Denver, CO-based ChefReady will launch its first ghost kitchen later this summer, in part to help keep restaurants alive that have been impacted by the COVID-19 crisis. According to a press release sent to The Spoon, the facility will open in July in Denver and provide space for 10 restaurants or restaurant concepts wanting to focus specifically on delivery.
Speaking in today’s press release, ChefReady cofounder Nili Malach Poynter said that when the company first examined the ghost kitchen concept, they found that “operate with a ‘churn and burn’ mentality, resulting in an unprofitably high tenant turnover. We decided to create a company that offers the convenience of a ghost kitchen, but with more of a ‘mom and pop’ personalized level of customer service, as well as greater efficiency, and a ‘greener’ footprint.”
Which is something a lot of restaurants are going to need soon.
That the pandemic is wrecking havoc on the restaurant industry is a point that’s starting to become old-hat. Many restaurants, especially independents, have already closed permanently. Many more will in the coming months thanks to the metaphorical train wreck of lost revenue, reduced capacity, upset business models, high rents, and many other factors converging at once on the industry.
Ghost kitchens, meanwhile, have so far been an obvious solution for larger chains that already generate the kind of demand needed to justify the expense of an off-premises-only location. But as restaurants close their doors forever, the concept might also be a way for them to save their business without the extra expense of running a brick-and-mortar location.
For ChefReady, the idea is to provide restaurants a way to keep their doors open without actually having to reopen any actual doors.
ChefReady will provide restaurants with fully equipped kitchen space they can customize to some degree, as well as guidance on marketing, permits, and other areas of operations. Membership includes integration with third-party delivery providers. As with other ghost kitchens, there is also the benefit of lower overhead costs, since equipment is provided and rent is typically lower due to restaurants using less space. And for any restaurant trying to operate in this pandemic era, ghost kitchens provide the added benefit of not having to worry about the social distance guidelines and crowd control that comes with operating a front of house.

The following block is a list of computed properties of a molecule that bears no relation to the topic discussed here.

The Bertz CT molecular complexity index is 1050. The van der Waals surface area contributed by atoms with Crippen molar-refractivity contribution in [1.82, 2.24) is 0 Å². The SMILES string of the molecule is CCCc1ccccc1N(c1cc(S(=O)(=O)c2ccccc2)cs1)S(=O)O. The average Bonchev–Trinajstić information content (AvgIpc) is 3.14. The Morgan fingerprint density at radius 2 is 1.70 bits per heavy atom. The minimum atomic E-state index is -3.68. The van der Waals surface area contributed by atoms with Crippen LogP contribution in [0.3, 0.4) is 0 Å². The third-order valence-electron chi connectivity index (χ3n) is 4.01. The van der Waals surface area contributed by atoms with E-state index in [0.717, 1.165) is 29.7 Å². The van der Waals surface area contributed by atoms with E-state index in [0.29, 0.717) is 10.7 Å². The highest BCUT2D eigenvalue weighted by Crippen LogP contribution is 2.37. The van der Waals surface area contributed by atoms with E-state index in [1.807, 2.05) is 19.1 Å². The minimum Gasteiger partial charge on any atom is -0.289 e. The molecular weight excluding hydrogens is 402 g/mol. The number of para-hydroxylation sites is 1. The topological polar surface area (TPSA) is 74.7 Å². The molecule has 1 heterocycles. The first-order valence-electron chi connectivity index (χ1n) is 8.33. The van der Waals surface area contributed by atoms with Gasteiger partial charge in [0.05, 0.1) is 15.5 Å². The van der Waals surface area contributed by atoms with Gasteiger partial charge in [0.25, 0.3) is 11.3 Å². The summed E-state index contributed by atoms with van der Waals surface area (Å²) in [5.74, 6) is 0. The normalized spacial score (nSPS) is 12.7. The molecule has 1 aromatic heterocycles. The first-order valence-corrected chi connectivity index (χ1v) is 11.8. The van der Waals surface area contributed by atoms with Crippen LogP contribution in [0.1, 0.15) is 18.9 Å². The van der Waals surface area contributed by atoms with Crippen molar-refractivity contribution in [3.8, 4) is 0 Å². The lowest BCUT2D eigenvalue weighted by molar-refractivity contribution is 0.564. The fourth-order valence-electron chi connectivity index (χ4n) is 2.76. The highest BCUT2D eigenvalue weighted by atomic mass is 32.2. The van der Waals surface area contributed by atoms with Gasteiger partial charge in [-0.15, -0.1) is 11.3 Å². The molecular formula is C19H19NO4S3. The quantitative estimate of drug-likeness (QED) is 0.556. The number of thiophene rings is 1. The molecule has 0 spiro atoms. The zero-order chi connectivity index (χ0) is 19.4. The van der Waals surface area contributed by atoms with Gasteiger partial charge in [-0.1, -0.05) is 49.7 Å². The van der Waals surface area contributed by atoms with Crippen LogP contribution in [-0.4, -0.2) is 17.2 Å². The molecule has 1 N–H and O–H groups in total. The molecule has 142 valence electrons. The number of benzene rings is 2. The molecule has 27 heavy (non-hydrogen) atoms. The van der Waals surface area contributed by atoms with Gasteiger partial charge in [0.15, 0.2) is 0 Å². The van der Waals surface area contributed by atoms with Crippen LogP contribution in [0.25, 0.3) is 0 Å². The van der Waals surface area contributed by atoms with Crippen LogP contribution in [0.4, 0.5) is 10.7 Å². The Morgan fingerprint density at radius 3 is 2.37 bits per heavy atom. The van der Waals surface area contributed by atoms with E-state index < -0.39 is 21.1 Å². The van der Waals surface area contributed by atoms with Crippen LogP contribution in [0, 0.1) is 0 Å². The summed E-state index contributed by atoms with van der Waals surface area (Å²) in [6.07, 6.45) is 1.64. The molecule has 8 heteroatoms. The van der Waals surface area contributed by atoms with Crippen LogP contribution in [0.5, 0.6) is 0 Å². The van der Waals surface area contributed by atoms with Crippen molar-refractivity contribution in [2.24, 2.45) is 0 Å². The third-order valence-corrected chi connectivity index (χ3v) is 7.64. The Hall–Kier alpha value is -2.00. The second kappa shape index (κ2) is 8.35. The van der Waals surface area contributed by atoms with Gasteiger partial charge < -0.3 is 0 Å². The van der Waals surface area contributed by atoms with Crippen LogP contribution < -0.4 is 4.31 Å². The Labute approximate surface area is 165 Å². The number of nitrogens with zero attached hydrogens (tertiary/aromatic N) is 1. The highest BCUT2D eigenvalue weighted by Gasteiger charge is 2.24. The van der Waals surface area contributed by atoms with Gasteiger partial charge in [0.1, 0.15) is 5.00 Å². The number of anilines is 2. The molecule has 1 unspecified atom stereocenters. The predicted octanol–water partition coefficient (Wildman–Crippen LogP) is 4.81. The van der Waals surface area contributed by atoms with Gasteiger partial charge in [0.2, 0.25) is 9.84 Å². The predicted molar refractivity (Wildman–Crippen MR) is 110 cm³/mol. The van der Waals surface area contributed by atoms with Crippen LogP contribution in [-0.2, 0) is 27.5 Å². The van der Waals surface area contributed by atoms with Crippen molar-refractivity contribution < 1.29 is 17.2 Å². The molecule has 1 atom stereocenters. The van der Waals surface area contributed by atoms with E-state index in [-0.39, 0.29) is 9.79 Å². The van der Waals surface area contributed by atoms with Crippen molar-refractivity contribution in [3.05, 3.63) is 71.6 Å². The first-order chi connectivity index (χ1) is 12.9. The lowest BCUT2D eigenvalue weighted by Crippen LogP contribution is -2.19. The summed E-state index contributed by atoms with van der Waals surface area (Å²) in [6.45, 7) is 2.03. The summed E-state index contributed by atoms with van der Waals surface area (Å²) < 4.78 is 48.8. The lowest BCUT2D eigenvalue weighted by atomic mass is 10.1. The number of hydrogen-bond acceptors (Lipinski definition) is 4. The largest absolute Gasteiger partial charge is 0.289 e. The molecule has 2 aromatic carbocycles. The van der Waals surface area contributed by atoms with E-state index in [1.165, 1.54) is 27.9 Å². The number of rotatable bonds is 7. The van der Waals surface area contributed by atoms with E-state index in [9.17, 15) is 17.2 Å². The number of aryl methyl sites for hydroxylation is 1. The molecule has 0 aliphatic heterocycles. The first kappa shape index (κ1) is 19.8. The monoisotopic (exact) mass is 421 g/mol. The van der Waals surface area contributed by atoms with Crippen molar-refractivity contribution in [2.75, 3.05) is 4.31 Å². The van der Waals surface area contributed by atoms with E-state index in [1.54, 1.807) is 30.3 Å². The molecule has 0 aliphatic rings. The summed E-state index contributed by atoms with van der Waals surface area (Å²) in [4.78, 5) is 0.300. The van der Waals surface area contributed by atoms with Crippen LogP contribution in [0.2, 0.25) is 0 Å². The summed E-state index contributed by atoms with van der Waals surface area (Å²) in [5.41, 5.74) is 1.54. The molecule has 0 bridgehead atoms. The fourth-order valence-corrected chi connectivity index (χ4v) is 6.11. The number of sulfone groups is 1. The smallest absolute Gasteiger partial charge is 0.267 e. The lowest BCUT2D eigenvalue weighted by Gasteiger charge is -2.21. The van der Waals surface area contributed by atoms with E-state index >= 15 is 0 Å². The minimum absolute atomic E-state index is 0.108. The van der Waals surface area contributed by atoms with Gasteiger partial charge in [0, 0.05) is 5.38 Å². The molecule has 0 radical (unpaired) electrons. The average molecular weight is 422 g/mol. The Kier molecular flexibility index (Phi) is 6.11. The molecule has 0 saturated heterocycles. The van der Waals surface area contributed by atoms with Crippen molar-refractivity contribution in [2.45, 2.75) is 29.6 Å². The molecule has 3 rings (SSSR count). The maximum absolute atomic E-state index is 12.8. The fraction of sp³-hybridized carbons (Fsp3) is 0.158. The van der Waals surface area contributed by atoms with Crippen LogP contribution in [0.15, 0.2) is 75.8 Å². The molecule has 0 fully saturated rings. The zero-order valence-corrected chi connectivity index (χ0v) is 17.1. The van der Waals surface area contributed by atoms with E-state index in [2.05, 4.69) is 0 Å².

In all likelihood, the pandemic will accelerate the adoption of ghost kitchens, which were already getting popular beforehand. Kitchen United just announced a new facility in Austin, TX. Zuul Kitchens, which opened its first facility in 2019 in SoHo, NYC, recently teamed up with Figure 8 to start a ghost kitchen consulting firm. Equipment manufacturer Middleby is selling out-of-the-box ghost kitchen solutions, and there are plenty others in the space.
While ChefReady didn’t say it was targeting a specific type of restaurant with its facility, one area that could benefit would be family dining. Those are your full-service restaurants like Applebee’s, Denny’s or the independent equivalents. Full-service restaurants have taken the hardest hit over the last few months in terms of sales declines, and that isn’t likely to change anytime soon. A recent survey found that 66 percent of consumers would not immediately eat in a restaurant dining room once it reopened.
As to whether fine dining restaurants could benefit from ghost kitchens remains to be seen. Food is just one part of the experience of many upscale establishments, and that experience is tough to replicate in a to-go box. For smaller fast causals, family dining joints, and other indies, though, ChefReady’s approach to ghost kitchens might be just what they need to keep the lights on another day.